Regal joins AMC in renouncing Universal’s proposed VOD future

Last Updated on August 5, 2021

Trolls World Tour, Cinemark, Universal Pictures, AMC

Hot on the heels of yesterday's AMC Theater drama, the National Association of Theater Owners and Universal, Regal Entertainment owner Cineworld Group has offered their take on the release window dispute with respect to the straight-to-VOD distribution of TROLLS WORLD TOUR.

In commenting on its policy of bringing new films to the masses while adhering to an agreed-upon schedule, Cineworld Group said that its blueprint with regard to the window "is clear , well known in the industry and is part of our commercial deal with our movie suppliers… We make it clear again that we will not be showing movies that fail to respect the windows.” Cineworld then added that Universal's move to present DreamWorks Animation's TROLLS: WORLD TOUR via PVOD was "completely inappropriate." Still fuming, Cineworld also stated that Universal's decision to premiere the animated sequel in homes “certainly has nothing to do with good faith business practice, partnership and transparency.”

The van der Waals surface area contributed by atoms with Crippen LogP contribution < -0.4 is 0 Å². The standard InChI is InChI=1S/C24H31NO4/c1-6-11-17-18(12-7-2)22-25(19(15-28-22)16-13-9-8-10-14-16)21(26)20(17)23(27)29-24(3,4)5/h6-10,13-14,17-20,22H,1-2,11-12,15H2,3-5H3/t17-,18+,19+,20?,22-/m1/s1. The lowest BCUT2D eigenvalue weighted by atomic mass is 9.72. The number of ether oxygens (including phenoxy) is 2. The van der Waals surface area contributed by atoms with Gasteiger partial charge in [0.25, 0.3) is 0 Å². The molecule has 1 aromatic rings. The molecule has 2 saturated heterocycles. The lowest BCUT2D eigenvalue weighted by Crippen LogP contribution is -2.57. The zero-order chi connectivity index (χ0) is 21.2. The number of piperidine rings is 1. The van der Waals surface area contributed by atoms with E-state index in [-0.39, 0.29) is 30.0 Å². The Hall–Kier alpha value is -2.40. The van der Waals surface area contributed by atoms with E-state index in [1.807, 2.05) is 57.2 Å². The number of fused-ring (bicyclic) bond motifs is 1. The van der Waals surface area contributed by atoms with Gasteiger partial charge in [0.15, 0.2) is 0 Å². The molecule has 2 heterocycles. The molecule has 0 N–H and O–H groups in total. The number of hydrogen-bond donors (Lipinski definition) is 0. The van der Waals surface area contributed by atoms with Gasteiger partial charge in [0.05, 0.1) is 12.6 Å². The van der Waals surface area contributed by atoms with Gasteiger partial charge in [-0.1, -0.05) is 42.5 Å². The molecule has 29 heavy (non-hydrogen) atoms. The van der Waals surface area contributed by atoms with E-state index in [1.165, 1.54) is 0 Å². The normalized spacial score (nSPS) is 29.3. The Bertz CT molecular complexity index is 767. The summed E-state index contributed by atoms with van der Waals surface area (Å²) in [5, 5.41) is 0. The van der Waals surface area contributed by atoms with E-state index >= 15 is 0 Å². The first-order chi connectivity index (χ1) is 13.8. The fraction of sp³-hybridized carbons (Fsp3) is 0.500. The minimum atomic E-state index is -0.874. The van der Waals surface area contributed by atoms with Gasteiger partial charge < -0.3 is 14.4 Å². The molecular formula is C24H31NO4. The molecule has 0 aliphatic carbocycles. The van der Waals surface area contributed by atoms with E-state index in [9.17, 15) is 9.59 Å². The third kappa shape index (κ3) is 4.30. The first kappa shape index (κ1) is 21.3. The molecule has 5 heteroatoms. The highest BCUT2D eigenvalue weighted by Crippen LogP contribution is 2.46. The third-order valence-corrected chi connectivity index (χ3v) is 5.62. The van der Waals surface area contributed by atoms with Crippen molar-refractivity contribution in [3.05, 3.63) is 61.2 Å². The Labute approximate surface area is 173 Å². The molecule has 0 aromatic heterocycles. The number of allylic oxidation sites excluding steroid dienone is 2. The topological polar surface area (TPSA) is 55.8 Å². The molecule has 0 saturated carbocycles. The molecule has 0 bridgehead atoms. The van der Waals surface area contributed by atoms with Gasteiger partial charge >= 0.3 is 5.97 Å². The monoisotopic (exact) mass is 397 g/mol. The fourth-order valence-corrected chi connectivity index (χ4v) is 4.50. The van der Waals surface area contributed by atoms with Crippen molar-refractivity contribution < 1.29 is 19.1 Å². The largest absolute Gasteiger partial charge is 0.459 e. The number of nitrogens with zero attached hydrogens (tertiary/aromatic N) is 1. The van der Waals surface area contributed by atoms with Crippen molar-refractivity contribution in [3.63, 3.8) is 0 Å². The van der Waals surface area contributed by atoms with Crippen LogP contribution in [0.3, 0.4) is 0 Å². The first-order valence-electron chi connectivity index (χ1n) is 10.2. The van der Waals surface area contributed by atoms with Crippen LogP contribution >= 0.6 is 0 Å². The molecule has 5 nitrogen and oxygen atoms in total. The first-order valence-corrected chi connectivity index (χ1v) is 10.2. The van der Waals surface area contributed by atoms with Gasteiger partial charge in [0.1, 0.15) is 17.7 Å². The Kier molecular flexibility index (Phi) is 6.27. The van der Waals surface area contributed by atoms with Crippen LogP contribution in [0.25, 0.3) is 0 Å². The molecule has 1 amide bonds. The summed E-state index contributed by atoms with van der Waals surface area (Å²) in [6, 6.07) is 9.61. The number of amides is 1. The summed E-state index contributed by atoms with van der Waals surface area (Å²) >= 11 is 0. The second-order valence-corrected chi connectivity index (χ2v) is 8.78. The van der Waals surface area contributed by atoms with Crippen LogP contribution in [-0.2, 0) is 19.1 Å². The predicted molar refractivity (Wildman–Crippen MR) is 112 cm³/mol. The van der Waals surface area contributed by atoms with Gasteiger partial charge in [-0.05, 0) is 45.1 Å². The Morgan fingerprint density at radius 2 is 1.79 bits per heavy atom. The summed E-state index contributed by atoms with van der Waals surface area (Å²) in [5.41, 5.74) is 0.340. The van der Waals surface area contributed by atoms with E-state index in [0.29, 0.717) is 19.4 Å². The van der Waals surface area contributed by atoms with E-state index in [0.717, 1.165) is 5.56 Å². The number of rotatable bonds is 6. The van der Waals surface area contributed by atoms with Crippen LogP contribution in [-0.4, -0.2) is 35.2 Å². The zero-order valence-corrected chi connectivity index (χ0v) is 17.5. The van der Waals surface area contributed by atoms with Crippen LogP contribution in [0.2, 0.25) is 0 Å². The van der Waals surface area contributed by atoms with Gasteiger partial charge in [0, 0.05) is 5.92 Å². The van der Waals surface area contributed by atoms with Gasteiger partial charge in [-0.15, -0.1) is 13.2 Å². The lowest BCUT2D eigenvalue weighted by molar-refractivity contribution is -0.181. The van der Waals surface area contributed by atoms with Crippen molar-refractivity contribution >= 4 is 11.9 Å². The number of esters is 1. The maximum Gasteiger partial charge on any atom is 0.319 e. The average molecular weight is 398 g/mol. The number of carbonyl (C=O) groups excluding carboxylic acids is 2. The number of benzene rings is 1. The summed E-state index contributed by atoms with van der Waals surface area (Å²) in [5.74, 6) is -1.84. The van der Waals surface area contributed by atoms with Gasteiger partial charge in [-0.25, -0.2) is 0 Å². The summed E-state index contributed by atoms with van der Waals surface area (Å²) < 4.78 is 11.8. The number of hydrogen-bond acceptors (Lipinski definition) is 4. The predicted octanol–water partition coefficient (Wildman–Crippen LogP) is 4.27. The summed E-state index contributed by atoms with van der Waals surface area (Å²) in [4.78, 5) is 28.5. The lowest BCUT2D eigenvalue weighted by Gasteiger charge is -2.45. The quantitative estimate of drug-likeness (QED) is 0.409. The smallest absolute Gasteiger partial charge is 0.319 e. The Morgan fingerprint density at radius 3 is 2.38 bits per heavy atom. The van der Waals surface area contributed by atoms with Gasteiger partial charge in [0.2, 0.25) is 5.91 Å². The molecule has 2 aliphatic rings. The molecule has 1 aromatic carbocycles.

Today's heated update comes after AMC boss Adam Aron yesterday penned a letter to Universal Studios Chairman Donna Langley, as a response to NBC Universal CEO Jeff Shell’s statements in the Wall Street Journal focusing on the $95 million dollar PVOD success of TROLLS WORLD TOUR. In the article, Shell had told the oulet, “As soon as theaters reopen, we expect to release movies on both formats,” signaling a day-and-date theatrical-VOD pivot.

This reveal then prompted Aron to speak up, “Going forward, AMC will not license any Universal movies in any of our 1,000 theaters globally on these terms.” To be clear, this bold move also refers to AMC sites in the U.S., Europe and the Middle East. That's a lot of theater space, and a lot of dollars being cast into the ether. Aron then continued by saying that “any movie maker who unilaterally abandons current windowing practices absent good faith negotiations between us, so that as distributor and exhibitor both benefit and neither are hurt from such changes.”